Monday, April 13, 2015

Debut novel from Brendan Duffy is Beautiful and Unsettling.

April 14 New Release
I may as well confess. I love being scared. It's exhilarating. But not a lot scares me. I have to believe it could happen to me. That the horror is real. In House of Echoes,  Brendan Duffy has written my kind of story. 

Ben Tierney travels to upstate New York to settle his grandmother's estate. While he was out viewing the ramshackle home, he spots The Crofts- a grand home settled in between two mountains on a thousand acres overlooking the town of Swannhaven. And it's for sale. 

Ben immediately thinks of the possibilities.  The place could be a magnificent inn. He can work on his stalled novel, maybe get some ideas from the area. Claudia can focus on renovations instead of  her failed bank and struggles with Bipolar Disorder.  Charlie will have a safe place to play, an important thing for the bullied eight year old. It's a great plan. But The Crofts and Swannhaven are much more than they appear.

 As Ben uncovers the tragic history of the town, he scraps his unfinished novel and starts a new one. The story of the Swanns, the founding family of Swannhaven. There's a big story there, but one piece of it eludes him and he's getting the feeling that it's not only important to his novel, but to his family. Ben Teirney is descended from one of The Winter Families, which is a very big deal in Swannhaven. What it means to him and his family, Ben doesn't know.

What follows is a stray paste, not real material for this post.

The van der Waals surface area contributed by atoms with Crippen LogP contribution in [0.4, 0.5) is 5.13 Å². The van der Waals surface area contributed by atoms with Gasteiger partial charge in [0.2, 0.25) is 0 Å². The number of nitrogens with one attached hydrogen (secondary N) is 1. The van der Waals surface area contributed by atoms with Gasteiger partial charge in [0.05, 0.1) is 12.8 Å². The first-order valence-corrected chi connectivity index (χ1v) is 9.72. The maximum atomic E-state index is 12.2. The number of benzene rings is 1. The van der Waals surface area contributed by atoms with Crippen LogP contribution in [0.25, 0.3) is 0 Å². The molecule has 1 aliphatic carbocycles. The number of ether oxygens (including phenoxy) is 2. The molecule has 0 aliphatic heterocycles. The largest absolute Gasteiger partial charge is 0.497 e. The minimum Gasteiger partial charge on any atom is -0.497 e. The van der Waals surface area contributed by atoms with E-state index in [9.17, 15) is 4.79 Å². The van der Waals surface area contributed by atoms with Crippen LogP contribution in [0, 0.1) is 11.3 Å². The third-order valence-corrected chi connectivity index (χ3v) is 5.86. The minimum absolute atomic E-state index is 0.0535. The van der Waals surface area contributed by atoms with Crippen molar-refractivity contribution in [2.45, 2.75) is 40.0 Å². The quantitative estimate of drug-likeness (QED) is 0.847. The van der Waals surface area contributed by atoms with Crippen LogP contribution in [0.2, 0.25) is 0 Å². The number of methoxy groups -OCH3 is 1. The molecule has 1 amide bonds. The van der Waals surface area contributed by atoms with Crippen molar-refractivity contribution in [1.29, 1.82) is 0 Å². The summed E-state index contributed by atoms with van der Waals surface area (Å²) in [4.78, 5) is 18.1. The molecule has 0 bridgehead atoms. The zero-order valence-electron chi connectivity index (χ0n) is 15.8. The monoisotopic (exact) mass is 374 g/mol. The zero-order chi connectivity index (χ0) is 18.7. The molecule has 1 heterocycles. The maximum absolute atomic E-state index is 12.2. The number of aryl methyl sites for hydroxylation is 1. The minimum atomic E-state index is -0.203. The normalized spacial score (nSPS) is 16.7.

The setting of the story may be the best character in the book. Duffy slowly but surely builds a perfect picture of impending doom. The partially renovated grand estate, a mysterious presence in the deep woods,fires, a nor'easter that dumps two feet of snow and closes the road to The Crofts. Nothing missing, nothing extra, just right.


This novel has the usual Gothic setting and themes, but the naive and beautiful young girl lured into a dangerous liaison with evil has been replaced by - I shouldn't say. Spoilers, you know. 


I give Duffy's debut novel 5 stars, for a beautifully written horror/suspense novel that  impressed me with its plausibility. By the end, I had forgotten the Tierney's weren't real people. I was afraid for them, afraid of Swannhaven. At the end of the novel, I thought back to it's first lines:


            "It is over now, sister, but for how long?"



I wonder that, too.


Thank you NetGalley and Random House/Ballantine for a free copy of this book in exchange for an honest review.